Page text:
Patients often present themselves for chiropractic treatment with conditions that may include contraindications for manipulative therapy. This report describes successful chiropractic treatment of acute shoulder pain involving a patient who presented with mixed metastatic carcinoma affecting the humerus, scapula, and clavicle using an Activator Adjusting Instrument.
The successful outcome of the case demonstrates the possible value of instrumental chiropractic adjustment in treating neuromusculoskeletal cases where a forceful, high-velocity adjustment or manipulation would be contraindicated because of the underlying osseous pathology involved. Further study into this possibility should be provided to help train those physicians who are called upon to treat these cases and to help further define risk management protocols for the chiropractic profession.
Chiropr Tech 1995; 7(3):98-102.
Author information: Polkinghorn BS. Private practice of chiropractic. Santa Monica, CA, USA.
To test systematically if spinal manipulative treatments (SMT) and the audible release associated with SMT cause activation of spinal muscles.
Experimental pilot study.
Human Performance Laboratory, The University of Calgary.
One male and one female asymptomatic volunteer.
Slow and fast SMTs to the left transverse process of thoracic vertebrae using a reinforced hypothenar contact. The treatment forces were directed in a posterior-to-anterior direction with the subjects in a prone position.
Main Outcome Measures:
Forces applied by the chiropractor during SMT. Measurements of the audible release using skin-mounted accelerometers. Electromyographical activity of selected spinal muscles.
Electromyographical (EMG) activity was observed consistently 50-100 msec after the onset of each of the fast SMTs, whether the treatment resulted in an audible release or not; for slow SMTs, there was never any visible electromyographical activity of the target muscles, whether the treatment resulted in an audible release or not.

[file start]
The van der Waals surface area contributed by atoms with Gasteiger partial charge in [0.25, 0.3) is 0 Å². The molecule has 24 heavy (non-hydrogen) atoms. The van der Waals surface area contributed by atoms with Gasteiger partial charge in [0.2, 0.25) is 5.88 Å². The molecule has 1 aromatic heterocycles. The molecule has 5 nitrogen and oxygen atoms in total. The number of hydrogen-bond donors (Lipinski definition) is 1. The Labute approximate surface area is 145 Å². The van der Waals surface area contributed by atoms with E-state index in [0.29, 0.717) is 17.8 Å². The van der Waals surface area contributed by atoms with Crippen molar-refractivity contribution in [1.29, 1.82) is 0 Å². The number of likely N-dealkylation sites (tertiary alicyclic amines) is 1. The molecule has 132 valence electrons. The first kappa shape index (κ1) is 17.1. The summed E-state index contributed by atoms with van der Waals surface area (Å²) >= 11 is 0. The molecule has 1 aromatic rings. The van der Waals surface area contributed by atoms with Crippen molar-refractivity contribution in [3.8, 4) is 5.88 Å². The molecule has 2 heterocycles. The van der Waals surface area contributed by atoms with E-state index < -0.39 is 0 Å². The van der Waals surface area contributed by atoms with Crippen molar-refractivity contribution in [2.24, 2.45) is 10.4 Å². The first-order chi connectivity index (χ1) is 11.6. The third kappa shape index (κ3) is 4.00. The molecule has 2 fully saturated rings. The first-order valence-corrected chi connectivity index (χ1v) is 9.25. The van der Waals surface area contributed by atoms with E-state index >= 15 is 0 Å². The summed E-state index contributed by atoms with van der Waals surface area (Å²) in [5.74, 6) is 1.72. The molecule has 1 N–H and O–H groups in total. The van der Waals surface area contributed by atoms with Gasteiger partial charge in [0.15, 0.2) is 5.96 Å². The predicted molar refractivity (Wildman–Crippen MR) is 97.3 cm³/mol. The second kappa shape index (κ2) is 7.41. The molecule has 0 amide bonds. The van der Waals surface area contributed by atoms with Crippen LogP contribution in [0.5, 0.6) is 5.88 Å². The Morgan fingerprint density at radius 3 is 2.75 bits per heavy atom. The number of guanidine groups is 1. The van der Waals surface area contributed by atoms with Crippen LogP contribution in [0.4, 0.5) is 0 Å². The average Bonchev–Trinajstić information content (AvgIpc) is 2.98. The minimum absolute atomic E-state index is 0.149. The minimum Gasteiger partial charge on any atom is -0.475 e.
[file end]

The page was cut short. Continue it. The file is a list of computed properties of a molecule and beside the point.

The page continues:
The results of this study suggest that fast treatment thrusts elicit muscle activation, whereas slow force application does not. The timing of the onset of the EMG response suggests that activation may be produced by a reflex response originating in the muscle spindles. It also appears that the audible release does not (by itself) evoke muscle activation or a joint proprioceptive reflex response as has been speculated in the literature.
J Manipulative Physiol Ther. 1995 May;18(4):233-6. [PMID:7636413]
Author information: W. Herzog, PhD.; P.J. Conway, DC; Y.T. Zhang, PhD.; J. Gal, PhD; A.C.S. Guimaraes. Faculty of Physical Education, University of Calgary, Alberta, Canada.
Subject: The Activator Adjusting Instrument – Biomechanical
Reference: Tony S. Keller; J.B. Lehneman…Musculoskeletal Research Lab, February 1994: pp.1-16
Introduction: The Activator Adjusting Instrument (AAI) is a devise used for chiropractic manipulations. The device is intended to produce repeatable impacts (manipulations) at various force settings. The force is easily adjusted by turning the small knob on the lower part of the device.
Objective: The purpose of this study is to determine the effect of the force setting, and preload on the actual force delivered by the AAi to the impact surface.